Carey Busen

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Social Media Privacy Settings May Not Protect Your Information From Discovery

Users of social media are likely familiar with privacy settings, and understand that setting their profiles to “private” ensures that people who are not friends, connections or followers cannot view their information and postings. However, it is equally likely that most social media users have not considered whether those privacy settings protect their information from … Continue Reading

It’s the End of Authentication (of ESI) as We Know It

Amendments to Federal Rules of Evidence 803 and 902 will become effective on Dec. 1 and will “govern in all proceedings thereafter commenced and, insofar as just, all proceedings then pending.” We previously analyzed the changes to the hearsay exception for ancient documents (FRE 803(16)), and here focus on amendments concerning the self-authentication of evidence … Continue Reading

‘Ancient’ Data (and Documents): Prepare for Federal Changes to a Long-standing Hearsay Exception

Unbeknownst to many, changes to the Federal Rules of Evidence governing the hearsay exception for ancient documents (FRE 803(16)), and additional rules governing self-authentication of evidence generated by electronic processes or systems (FRE 902(13)) and self-authentication of data copied from electronic sources (902(14)), are slated to become effective in 2017. These proposals are intended to … Continue Reading

Judicial Conference Proposes Proportional Discovery Through Amendments to the FRCP

The Judicial Conference’s Committee on Rules of Practice and Procedure recently approved for publication proposals to amend the Federal Rules of Civil Procedure.  If enacted, these proposals would significantly limit the scope of discovery – including ediscovery. The proposals include imposing or reducing the number of depositions, interrogatories, and requests for admission under Rules 30, … Continue Reading

Nothing Goes Better with Race Tires than . . . Wine?! – Fourth Circuit Limits Taxable eDiscovery Costs

As we’ve discussed multiple times (see here, here, and here), the issue of what types of ediscovery costs are taxable under 28 U.S.C. § 1920 was first addressed by a federal appellate court last spring in Race Tires America, Inc. v. Hoosier Racing Tire Corp.  The Third Circuit – in line with the Supreme Court’s … Continue Reading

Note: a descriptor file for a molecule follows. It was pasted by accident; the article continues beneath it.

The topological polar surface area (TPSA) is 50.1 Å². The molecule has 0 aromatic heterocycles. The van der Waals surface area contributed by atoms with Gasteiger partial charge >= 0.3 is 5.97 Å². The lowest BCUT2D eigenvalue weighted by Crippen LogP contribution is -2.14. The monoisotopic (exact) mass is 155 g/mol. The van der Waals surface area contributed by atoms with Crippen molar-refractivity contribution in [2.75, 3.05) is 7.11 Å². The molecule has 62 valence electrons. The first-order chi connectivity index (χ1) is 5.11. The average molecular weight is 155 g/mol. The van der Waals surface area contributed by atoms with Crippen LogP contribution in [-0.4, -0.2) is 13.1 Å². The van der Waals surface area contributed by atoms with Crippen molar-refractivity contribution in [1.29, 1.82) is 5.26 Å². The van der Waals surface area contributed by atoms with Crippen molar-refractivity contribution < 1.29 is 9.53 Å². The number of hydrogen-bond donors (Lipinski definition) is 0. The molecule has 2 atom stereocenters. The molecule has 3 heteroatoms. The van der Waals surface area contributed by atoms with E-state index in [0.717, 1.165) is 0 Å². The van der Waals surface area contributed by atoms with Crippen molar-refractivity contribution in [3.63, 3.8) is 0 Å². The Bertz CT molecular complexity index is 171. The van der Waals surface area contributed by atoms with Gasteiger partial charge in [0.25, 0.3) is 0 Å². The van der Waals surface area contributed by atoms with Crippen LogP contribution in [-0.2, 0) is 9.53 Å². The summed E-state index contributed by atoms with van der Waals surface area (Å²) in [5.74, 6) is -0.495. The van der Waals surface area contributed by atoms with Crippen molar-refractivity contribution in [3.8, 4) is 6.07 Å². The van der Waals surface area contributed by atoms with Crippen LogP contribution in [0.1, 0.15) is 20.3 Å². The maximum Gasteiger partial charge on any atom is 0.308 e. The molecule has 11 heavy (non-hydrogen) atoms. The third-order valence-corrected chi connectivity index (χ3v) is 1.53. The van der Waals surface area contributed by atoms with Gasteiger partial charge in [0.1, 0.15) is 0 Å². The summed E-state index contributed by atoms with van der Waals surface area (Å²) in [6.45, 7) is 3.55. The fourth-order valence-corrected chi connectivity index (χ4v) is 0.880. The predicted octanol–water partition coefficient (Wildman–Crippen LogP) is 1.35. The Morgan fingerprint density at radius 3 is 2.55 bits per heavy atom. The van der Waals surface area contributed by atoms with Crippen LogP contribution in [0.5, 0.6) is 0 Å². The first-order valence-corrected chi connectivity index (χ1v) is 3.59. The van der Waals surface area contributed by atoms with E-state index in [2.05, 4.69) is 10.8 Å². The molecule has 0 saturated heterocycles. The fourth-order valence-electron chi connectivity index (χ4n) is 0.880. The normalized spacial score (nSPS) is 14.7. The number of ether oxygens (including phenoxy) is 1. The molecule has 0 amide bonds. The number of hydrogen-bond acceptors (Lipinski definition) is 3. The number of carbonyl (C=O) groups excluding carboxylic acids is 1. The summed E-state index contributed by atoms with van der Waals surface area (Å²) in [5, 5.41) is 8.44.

What You Don’t Know About Your Discovery Vendor Can Get You Sanctioned

A recent decision out of the Northern District of Illinois serves as an important reminder to all counsel relying on e-discovery vendors. In Peerless Industries, Inc. v. Crimson AV, LLC, the defendant was found to have control over its China-based supplier and, in particular, over the supplier’s documents.  After the defendant’s 30(b)(6) witness was unable … Continue Reading

Judge Warns: Avoid Mechanically Produced Boilerplate Privilege Logs

Co-authored by: Karin Scholz Jenson A recent decision from Judge Facciola of the District Court for the District of Columbia lambasted a party’s unspecific, boilerplate privilege log and directed the party to make “specific and clear claims of privilege.”  See Chevron Corp. v. The Weinberg Group (No. 1:11-mc-409, D.D.C.).   In Chevron, the Petitioner challenged over … Continue Reading

SCOTUS Declines to Weigh In on the Taxation of e-Discovery Costs

We previously discussed both the Third Circuit’s decision striking $300,000 in e-discovery costs from a cost award as non-taxable under 28 U.S.C. § 1920, and the defendants’ subsequent petition for writ of certiorari to the Supreme Court.  On October 1, the Supreme Court denied the petition.  Keep an eye on the appellate courts to see … Continue Reading

Third Circuit Limits Taxable eDiscovery Costs

Co-authored by: Gil Keteltas Given the significant costs of electronic discovery in complex litigation, it is no surprise that an increasing number of parties are litigating whether e-discovery costs are taxable against a losing party under 28 U.S.C. § 1920(4). The Third Circuit recently weighed in on this question in Race Tires America, Inc. v. … Continue Reading